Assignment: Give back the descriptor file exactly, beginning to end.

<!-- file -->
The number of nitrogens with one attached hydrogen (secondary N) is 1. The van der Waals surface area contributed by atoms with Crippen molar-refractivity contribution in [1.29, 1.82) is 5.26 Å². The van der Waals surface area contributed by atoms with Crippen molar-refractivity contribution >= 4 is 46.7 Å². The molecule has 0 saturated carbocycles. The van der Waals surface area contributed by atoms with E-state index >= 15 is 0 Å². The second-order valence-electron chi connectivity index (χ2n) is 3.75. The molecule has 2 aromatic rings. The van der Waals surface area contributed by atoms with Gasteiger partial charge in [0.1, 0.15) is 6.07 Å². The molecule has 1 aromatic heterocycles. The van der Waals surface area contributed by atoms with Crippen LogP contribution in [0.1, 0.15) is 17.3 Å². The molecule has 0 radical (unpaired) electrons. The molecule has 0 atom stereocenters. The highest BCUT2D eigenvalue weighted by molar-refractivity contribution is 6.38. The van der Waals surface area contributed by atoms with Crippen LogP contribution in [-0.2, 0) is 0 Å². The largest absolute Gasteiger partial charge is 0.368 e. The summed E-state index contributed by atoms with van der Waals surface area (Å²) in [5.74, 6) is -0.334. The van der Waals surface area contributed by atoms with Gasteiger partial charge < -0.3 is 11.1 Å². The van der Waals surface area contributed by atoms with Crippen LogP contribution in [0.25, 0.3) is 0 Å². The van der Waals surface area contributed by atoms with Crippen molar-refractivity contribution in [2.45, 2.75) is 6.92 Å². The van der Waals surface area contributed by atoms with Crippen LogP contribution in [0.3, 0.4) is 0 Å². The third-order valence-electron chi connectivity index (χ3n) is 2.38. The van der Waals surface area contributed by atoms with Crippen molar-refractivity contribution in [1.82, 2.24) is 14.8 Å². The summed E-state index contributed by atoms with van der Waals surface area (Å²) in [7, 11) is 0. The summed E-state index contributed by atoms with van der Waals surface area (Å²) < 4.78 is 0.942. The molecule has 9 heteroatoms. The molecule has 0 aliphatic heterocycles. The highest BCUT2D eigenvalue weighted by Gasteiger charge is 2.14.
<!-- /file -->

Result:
The number of nitrogens with one attached hydrogen (secondary N) is 1. The van der Waals surface area contributed by atoms with Crippen molar-refractivity contribution in [1.29, 1.82) is 5.26 Å². The van der Waals surface area contributed by atoms with Crippen molar-refractivity contribution >= 4 is 46.7 Å². The molecule has 0 saturated carbocycles. The van der Waals surface area contributed by atoms with E-state index >= 15 is 0 Å². The second-order valence-electron chi connectivity index (χ2n) is 3.75. The molecule has 2 aromatic rings. The van der Waals surface area contributed by atoms with Gasteiger partial charge in [0.1, 0.15) is 6.07 Å². The molecule has 1 aromatic heterocycles. The van der Waals surface area contributed by atoms with Crippen LogP contribution in [0.1, 0.15) is 17.3 Å². The molecule has 0 radical (unpaired) electrons. The molecule has 0 atom stereocenters. The highest BCUT2D eigenvalue weighted by molar-refractivity contribution is 6.38. The van der Waals surface area contributed by atoms with Crippen LogP contribution in [-0.2, 0) is 0 Å². The largest absolute Gasteiger partial charge is 0.368 e. The summed E-state index contributed by atoms with van der Waals surface area (Å²) in [5.74, 6) is -0.334. The van der Waals surface area contributed by atoms with Gasteiger partial charge < -0.3 is 11.1 Å². The van der Waals surface area contributed by atoms with Crippen LogP contribution in [0.25, 0.3) is 0 Å². The van der Waals surface area contributed by atoms with Crippen molar-refractivity contribution in [2.45, 2.75) is 6.92 Å². The van der Waals surface area contributed by atoms with Crippen LogP contribution in [0.3, 0.4) is 0 Å². The third-order valence-electron chi connectivity index (χ3n) is 2.38. The van der Waals surface area contributed by atoms with Crippen molar-refractivity contribution in [1.82, 2.24) is 14.8 Å². The summed E-state index contributed by atoms with van der Waals surface area (Å²) in [7, 11) is 0. The summed E-state index contributed by atoms with van der Waals surface area (Å²) < 4.78 is 0.942. The molecule has 9 heteroatoms. The molecule has 0 aliphatic heterocycles. The highest BCUT2D eigenvalue weighted by Gasteiger charge is 2.14.